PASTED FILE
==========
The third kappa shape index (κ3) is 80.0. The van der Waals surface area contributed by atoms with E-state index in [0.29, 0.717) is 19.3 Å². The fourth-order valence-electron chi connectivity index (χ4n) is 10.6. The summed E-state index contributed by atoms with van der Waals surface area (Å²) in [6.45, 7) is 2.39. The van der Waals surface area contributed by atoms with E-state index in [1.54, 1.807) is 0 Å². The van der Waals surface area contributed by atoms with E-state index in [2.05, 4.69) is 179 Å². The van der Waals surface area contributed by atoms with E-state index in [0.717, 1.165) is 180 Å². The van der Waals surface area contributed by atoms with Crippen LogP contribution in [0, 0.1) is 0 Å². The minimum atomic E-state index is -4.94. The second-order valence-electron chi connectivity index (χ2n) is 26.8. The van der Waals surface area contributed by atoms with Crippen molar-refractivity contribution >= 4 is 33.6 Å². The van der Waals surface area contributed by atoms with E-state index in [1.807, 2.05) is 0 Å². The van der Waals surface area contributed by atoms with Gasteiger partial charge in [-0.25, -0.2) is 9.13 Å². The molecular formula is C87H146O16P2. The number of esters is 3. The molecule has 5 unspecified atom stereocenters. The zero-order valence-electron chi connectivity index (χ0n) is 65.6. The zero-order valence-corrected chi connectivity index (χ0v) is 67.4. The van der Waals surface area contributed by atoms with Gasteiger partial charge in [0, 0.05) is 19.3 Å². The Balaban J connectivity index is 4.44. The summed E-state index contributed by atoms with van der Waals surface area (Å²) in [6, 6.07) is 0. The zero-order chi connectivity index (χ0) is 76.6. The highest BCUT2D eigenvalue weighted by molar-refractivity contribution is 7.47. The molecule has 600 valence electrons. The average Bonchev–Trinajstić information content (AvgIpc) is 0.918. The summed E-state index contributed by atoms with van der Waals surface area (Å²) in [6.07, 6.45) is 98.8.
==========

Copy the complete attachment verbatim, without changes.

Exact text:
The third kappa shape index (κ3) is 80.0. The van der Waals surface area contributed by atoms with E-state index in [0.29, 0.717) is 19.3 Å². The fourth-order valence-electron chi connectivity index (χ4n) is 10.6. The summed E-state index contributed by atoms with van der Waals surface area (Å²) in [6.45, 7) is 2.39. The van der Waals surface area contributed by atoms with E-state index in [1.54, 1.807) is 0 Å². The van der Waals surface area contributed by atoms with E-state index in [2.05, 4.69) is 179 Å². The van der Waals surface area contributed by atoms with E-state index in [0.717, 1.165) is 180 Å². The van der Waals surface area contributed by atoms with Crippen LogP contribution in [0, 0.1) is 0 Å². The minimum atomic E-state index is -4.94. The second-order valence-electron chi connectivity index (χ2n) is 26.8. The van der Waals surface area contributed by atoms with Crippen molar-refractivity contribution >= 4 is 33.6 Å². The van der Waals surface area contributed by atoms with E-state index in [1.807, 2.05) is 0 Å². The van der Waals surface area contributed by atoms with Gasteiger partial charge in [-0.25, -0.2) is 9.13 Å². The molecular formula is C87H146O16P2. The number of esters is 3. The molecule has 5 unspecified atom stereocenters. The zero-order valence-electron chi connectivity index (χ0n) is 65.6. The zero-order valence-corrected chi connectivity index (χ0v) is 67.4. The van der Waals surface area contributed by atoms with Gasteiger partial charge in [0, 0.05) is 19.3 Å². The Balaban J connectivity index is 4.44. The summed E-state index contributed by atoms with van der Waals surface area (Å²) in [6, 6.07) is 0. The zero-order chi connectivity index (χ0) is 76.6. The highest BCUT2D eigenvalue weighted by molar-refractivity contribution is 7.47. The molecule has 600 valence electrons. The average Bonchev–Trinajstić information content (AvgIpc) is 0.918. The summed E-state index contributed by atoms with van der Waals surface area (Å²) in [6.07, 6.45) is 98.8.